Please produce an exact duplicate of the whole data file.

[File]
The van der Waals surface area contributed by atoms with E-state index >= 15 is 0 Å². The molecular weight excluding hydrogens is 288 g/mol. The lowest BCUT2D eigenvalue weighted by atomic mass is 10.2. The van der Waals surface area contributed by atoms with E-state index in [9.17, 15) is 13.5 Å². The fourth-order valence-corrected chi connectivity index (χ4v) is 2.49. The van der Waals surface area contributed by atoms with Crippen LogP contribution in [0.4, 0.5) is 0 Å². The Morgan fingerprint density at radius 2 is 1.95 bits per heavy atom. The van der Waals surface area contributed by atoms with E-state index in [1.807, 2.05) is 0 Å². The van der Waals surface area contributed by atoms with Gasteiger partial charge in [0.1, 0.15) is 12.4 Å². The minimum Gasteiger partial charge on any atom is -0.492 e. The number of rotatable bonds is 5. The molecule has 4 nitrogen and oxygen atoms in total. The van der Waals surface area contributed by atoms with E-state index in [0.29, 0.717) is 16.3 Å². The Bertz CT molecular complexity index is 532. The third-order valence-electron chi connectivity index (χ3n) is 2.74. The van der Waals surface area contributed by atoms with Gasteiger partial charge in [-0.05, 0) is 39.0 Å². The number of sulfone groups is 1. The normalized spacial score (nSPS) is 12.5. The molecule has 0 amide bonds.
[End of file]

The van der Waals surface area contributed by atoms with E-state index >= 15 is 0 Å². The molecular weight excluding hydrogens is 288 g/mol. The lowest BCUT2D eigenvalue weighted by atomic mass is 10.2. The van der Waals surface area contributed by atoms with E-state index in [9.17, 15) is 13.5 Å². The fourth-order valence-corrected chi connectivity index (χ4v) is 2.49. The van der Waals surface area contributed by atoms with Crippen LogP contribution in [0.4, 0.5) is 0 Å². The Morgan fingerprint density at radius 2 is 1.95 bits per heavy atom. The van der Waals surface area contributed by atoms with E-state index in [1.807, 2.05) is 0 Å². The van der Waals surface area contributed by atoms with Gasteiger partial charge in [0.1, 0.15) is 12.4 Å². The minimum Gasteiger partial charge on any atom is -0.492 e. The number of rotatable bonds is 5. The molecule has 4 nitrogen and oxygen atoms in total. The van der Waals surface area contributed by atoms with E-state index in [0.29, 0.717) is 16.3 Å². The Bertz CT molecular complexity index is 532. The third-order valence-electron chi connectivity index (χ3n) is 2.74. The van der Waals surface area contributed by atoms with Gasteiger partial charge in [-0.05, 0) is 39.0 Å². The number of sulfone groups is 1. The normalized spacial score (nSPS) is 12.5. The molecule has 0 amide bonds.